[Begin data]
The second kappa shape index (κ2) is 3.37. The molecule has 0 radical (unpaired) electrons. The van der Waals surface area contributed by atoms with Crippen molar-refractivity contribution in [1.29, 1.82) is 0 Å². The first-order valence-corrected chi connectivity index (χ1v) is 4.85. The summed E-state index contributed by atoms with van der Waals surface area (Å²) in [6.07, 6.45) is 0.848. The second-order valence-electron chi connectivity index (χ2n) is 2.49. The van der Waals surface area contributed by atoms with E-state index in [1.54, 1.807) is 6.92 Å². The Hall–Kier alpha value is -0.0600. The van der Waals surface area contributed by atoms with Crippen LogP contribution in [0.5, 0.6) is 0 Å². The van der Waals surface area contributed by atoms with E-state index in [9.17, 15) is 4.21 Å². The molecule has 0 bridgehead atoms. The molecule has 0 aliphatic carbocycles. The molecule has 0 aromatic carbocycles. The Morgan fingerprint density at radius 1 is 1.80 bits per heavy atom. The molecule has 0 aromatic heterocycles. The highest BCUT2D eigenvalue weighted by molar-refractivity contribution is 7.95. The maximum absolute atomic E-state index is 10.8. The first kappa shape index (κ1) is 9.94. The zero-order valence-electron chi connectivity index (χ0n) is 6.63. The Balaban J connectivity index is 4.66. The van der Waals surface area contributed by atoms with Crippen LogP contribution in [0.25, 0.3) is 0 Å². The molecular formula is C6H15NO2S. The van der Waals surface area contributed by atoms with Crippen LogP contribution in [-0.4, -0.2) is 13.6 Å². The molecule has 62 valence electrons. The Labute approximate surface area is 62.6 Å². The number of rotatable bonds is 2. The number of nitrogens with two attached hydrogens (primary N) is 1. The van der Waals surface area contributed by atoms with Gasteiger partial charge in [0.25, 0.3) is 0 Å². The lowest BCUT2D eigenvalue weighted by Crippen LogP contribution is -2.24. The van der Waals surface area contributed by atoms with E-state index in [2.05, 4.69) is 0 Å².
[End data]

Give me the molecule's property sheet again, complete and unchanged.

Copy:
The second kappa shape index (κ2) is 3.37. The molecule has 0 radical (unpaired) electrons. The van der Waals surface area contributed by atoms with Crippen molar-refractivity contribution in [1.29, 1.82) is 0 Å². The first-order valence-corrected chi connectivity index (χ1v) is 4.85. The summed E-state index contributed by atoms with van der Waals surface area (Å²) in [6.07, 6.45) is 0.848. The second-order valence-electron chi connectivity index (χ2n) is 2.49. The van der Waals surface area contributed by atoms with E-state index in [1.54, 1.807) is 6.92 Å². The Hall–Kier alpha value is -0.0600. The van der Waals surface area contributed by atoms with Crippen LogP contribution in [0.5, 0.6) is 0 Å². The van der Waals surface area contributed by atoms with E-state index in [9.17, 15) is 4.21 Å². The molecule has 0 bridgehead atoms. The molecule has 0 aliphatic carbocycles. The molecule has 0 aromatic carbocycles. The Morgan fingerprint density at radius 1 is 1.80 bits per heavy atom. The molecule has 0 aromatic heterocycles. The highest BCUT2D eigenvalue weighted by molar-refractivity contribution is 7.95. The maximum absolute atomic E-state index is 10.8. The first kappa shape index (κ1) is 9.94. The zero-order valence-electron chi connectivity index (χ0n) is 6.63. The Balaban J connectivity index is 4.66. The van der Waals surface area contributed by atoms with Crippen LogP contribution in [0.25, 0.3) is 0 Å². The molecular formula is C6H15NO2S. The van der Waals surface area contributed by atoms with Crippen LogP contribution in [-0.4, -0.2) is 13.6 Å². The molecule has 62 valence electrons. The Labute approximate surface area is 62.6 Å². The number of rotatable bonds is 2. The number of nitrogens with two attached hydrogens (primary N) is 1. The van der Waals surface area contributed by atoms with Gasteiger partial charge in [0.25, 0.3) is 0 Å². The lowest BCUT2D eigenvalue weighted by Crippen LogP contribution is -2.24. The van der Waals surface area contributed by atoms with E-state index in [2.05, 4.69) is 0 Å².